It is 4:45PM on a Wednesday, and the line has already formed at Rare Society in Solana Beach. It’s a long one. Snakes down the side of the building, spills onto the sidewalk on Cedros Avenue. Doors don’t open for another 15 minutes. These people seem not to care that this is abnormal dinner behavior. It’s far too early, far too Wednesday. Only barons and brutes eat ribeyes before dusk.
And yet they patiently loiter and stare at the front door of the steakhouse. This location—the second from chef Brad Wise and team at Trust Restaurant Group—had over 2,000 reservations before opening day.
I sit with Wise in a booth by the window as the crowd filters in. As both of us get a little rabid over a house-cured slab of bacon in gochujang glaze—he breaks his big news. They’re going for it, all hats in all rings—a national expansion of Rare Society, starting in Santa Barbara this summer, Mill Creek (Washington) this fall, San Clemente and another TBD location in 2023, then an estimated 15 spots throughout the U.S. over the next five years.
Morton, Fleming, Mastro… Wise.
“This all came out of a failed concept,” he says with a what-dumb-luck shake of his head.
When his debut restaurant—Trust in Hillcrest—took off, got all the awards and the press and the valid hype, they doubled down and tried to take over a failing bar down the street. Named it Hundred Proof. It bombed. “We know how to run a restaurant,” Wise explains, “but we were terrible bar operators.”
A couple months before the pandemic—November, 2019—they switched it to a steakhouse. It was an inspiration from his wife’s people: she’s a central Californian, a proud clan of Santa Maria grill obsessives. The first few months before the world shut down were magic for Rare Society. They knew they’d hit on something.
“When you think of a steakhouse, you think real fancy places,” Wise says. “My wife took me to steakhouses where she grew up. We walked in and they just kinda look like diners, nothing special. You’re wondering why they’re so famous. And then the steak comes out and it blows your mind. It showed me you don’t have to have this incredibly formal experience to serve steak.”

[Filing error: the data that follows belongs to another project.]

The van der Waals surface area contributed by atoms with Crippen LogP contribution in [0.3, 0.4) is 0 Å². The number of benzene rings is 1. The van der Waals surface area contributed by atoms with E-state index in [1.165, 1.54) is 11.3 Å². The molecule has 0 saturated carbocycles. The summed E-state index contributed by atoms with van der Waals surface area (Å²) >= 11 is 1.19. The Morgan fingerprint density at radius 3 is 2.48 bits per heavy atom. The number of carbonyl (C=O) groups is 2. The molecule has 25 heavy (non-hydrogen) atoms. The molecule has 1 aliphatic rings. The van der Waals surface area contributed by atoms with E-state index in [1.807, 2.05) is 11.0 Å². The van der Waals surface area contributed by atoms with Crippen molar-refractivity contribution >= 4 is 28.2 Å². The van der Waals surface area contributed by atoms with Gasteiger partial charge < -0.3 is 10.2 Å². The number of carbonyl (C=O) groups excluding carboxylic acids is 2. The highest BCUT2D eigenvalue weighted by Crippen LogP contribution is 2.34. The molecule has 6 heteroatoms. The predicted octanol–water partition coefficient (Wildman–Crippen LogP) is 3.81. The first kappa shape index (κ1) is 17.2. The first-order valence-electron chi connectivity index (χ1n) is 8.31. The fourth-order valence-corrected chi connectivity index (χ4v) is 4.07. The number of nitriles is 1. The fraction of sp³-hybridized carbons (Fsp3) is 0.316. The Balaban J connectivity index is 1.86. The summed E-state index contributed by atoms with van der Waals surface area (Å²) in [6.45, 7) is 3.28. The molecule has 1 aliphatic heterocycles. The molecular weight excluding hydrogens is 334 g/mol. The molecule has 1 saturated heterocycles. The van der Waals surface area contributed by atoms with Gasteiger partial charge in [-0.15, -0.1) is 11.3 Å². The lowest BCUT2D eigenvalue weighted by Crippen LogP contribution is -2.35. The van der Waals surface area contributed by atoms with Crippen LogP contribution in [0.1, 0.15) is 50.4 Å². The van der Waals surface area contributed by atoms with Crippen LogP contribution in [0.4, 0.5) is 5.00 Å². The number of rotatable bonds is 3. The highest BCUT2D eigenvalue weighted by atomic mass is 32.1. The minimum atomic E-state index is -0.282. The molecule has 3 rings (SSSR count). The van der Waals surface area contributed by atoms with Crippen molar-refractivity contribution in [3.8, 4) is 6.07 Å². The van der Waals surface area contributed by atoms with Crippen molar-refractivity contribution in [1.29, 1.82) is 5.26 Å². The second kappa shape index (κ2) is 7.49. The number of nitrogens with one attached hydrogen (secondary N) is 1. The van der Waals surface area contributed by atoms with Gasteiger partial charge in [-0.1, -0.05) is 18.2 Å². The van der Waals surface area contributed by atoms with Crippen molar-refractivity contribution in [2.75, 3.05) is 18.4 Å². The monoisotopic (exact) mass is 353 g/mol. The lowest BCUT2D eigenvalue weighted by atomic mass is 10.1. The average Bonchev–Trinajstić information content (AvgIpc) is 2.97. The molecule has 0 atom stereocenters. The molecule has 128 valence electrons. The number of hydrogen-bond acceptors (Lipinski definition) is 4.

As if to prove that point, Wise sips a top-notch Cab-Franc in a hoodie, looking sport-casual like Rocky Balboa. Fitting, since the Jersey native moved to San Diego, became an MMA fighter, got a job cooking at JRDN in Pacific Beach, and earned the nickname “Panda” on account of his ever-present black eyes.
“I grew up in Jersey, we were street brawlers,” he explains. “But MMA made me stop that. My trainers told me, ‘If you do that crap, you can’t work out here.’ They taught me discipline, and you can see that in our kitchens.”
A huge pane glass frames the open kitchen. Cooks manipulate the open flames—crackling embers of red oak. That red-oak smoke is the signature flavor of Santa Maria style barbecue, what gives Rare Society’s ribeye or even prime rib (a notoriously flavorless cut) explosive flavor. There are stacks of wood in the dining room, next to a temperature and humidity-controlled glass case with meats in various stages of the aging process.
Wood smoke has given all of Wise’s concepts a leg up.
“A top chef friend of mine says I cheat because I use wood,” Wise laughs. So far, scientists have found over 400 different flavor compounds in wood smoke—acids, alcohols, carbonyls, esters, furans, lac-tones, phenols, you name it. It is definitely a cheat code.
Another key to Rare Society’s success is also the simple, 1950s art of the lazy susan. They’ve solved the age-old steakhouse problem of meat monogamy—choosing one cut and dedicating your night to it. A meal done right here includes a lazy susan placed mid-table. They call them “boards” on the menu. On each, slices of a few different cuts: bullseye ribeye, Wagyu strip, tri-tip, NY strip. Next to ramekins of various sauces (bearnaise, veggie butter, Santa Maria-style salsa, steak sauce, horseradish cream), it turns a usually monochromatic steakhouse experience into chefy meat tapas.
“But honestly I think it’s the sides,” Wise argues when I ask him what went right. “I sell an unbelievable amount of creamed spinach and whipped potatoes.”
I ask him if national expansion is the endgame. The final move after the years of kitchen work.
“Nah,” he says, then goes on to describe his next concept for San Diego. It sounds good. But, one step at a time. For now, Santa Barbara. For his wife.